Currently, the brand website does a lot of promotion for travel and art in Canada (including a list of the Best Canadian Songs about Canada by Canadians, if you're interested) as a way to keep a finger in the pop culture pie. They shout out all the big Canadian icons, including Drake and ice-fishing huts, and their connections to fizzy beverages. Since the 2015 revival, there doesn't seem to be anything on the internet revealing product placement in new media but given the popularity of the drink (and the photogenic appeal of the bottle) we hope it's only a matter of time.

Why was it discontinued?

The discontinuation of Clearly Canadian was a result of a string of bad business decisions, according to founder Donald Mason in an interview with the Toronto Star. For starters, the product was presented as a new-age healthy alternative to soda, but it turned out to have a pretty staggering amount of sugar and, per ounce, is nearly equal to Coke in calories. The brand also tried to spread too far, too fast, introducing 14 different flavors and nine different variations of the product, including a sport-beverage collab with another '90s bigshot, Reebok, according to an interview with the Toronto Star.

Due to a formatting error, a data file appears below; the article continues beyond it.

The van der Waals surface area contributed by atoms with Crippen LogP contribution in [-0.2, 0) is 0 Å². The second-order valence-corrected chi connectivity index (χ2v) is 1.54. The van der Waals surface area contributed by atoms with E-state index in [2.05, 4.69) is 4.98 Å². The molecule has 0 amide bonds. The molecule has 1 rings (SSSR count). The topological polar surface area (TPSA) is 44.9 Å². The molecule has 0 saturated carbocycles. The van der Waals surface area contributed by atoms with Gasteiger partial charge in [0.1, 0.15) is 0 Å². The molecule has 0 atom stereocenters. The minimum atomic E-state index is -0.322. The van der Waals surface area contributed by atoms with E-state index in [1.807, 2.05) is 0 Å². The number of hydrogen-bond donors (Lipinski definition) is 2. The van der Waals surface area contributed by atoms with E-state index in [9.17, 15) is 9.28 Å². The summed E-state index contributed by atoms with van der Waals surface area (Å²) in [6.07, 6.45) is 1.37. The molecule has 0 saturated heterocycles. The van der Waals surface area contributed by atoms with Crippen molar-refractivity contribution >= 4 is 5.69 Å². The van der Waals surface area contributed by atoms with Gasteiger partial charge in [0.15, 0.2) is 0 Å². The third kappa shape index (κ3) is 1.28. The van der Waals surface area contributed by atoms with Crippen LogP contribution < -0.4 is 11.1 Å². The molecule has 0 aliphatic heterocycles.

Then in 2000, the company decided to upgrade the size of the iconic bottles. Unfortunately, no one considered the increased shipping and production costs. On top of that, the new bottles couldn't fit on shelves, making it difficult for stores to stock. In the interview with the Toronto Star, Mason calls it a "bonehead move," in possibly the most Canadian quote ever. The brand would need to pay for extra inches on store shelves, causing huge losses in profit. Production officially ceased in late 2009.

Dedicated fans brought it back